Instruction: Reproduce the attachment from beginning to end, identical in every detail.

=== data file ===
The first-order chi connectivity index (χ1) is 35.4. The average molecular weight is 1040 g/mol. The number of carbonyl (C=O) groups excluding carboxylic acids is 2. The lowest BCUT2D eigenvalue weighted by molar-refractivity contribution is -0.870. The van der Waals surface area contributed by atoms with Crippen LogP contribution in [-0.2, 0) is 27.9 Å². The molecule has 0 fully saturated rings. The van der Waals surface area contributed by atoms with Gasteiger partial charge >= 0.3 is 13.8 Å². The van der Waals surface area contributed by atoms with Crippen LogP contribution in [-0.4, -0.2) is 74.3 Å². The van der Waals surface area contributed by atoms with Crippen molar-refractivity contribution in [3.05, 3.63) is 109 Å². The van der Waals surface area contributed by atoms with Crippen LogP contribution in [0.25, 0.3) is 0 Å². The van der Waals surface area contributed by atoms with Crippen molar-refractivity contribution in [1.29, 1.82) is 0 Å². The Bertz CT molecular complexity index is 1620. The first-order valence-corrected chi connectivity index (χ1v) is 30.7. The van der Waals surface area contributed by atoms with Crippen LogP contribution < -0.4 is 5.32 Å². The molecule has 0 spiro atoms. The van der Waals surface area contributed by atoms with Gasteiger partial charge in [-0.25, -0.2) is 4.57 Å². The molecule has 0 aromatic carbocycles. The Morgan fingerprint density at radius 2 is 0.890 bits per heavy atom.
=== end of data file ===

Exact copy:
The first-order chi connectivity index (χ1) is 35.4. The average molecular weight is 1040 g/mol. The number of carbonyl (C=O) groups excluding carboxylic acids is 2. The lowest BCUT2D eigenvalue weighted by molar-refractivity contribution is -0.870. The van der Waals surface area contributed by atoms with Crippen LogP contribution in [-0.2, 0) is 27.9 Å². The molecule has 0 fully saturated rings. The van der Waals surface area contributed by atoms with Gasteiger partial charge >= 0.3 is 13.8 Å². The van der Waals surface area contributed by atoms with Crippen LogP contribution in [-0.4, -0.2) is 74.3 Å². The van der Waals surface area contributed by atoms with Crippen molar-refractivity contribution in [3.05, 3.63) is 109 Å². The van der Waals surface area contributed by atoms with Crippen LogP contribution in [0.25, 0.3) is 0 Å². The van der Waals surface area contributed by atoms with Crippen molar-refractivity contribution in [1.29, 1.82) is 0 Å². The Bertz CT molecular complexity index is 1620. The first-order valence-corrected chi connectivity index (χ1v) is 30.7. The van der Waals surface area contributed by atoms with Crippen LogP contribution < -0.4 is 5.32 Å². The molecule has 0 spiro atoms. The van der Waals surface area contributed by atoms with Gasteiger partial charge in [-0.25, -0.2) is 4.57 Å². The molecule has 0 aromatic carbocycles. The Morgan fingerprint density at radius 2 is 0.890 bits per heavy atom.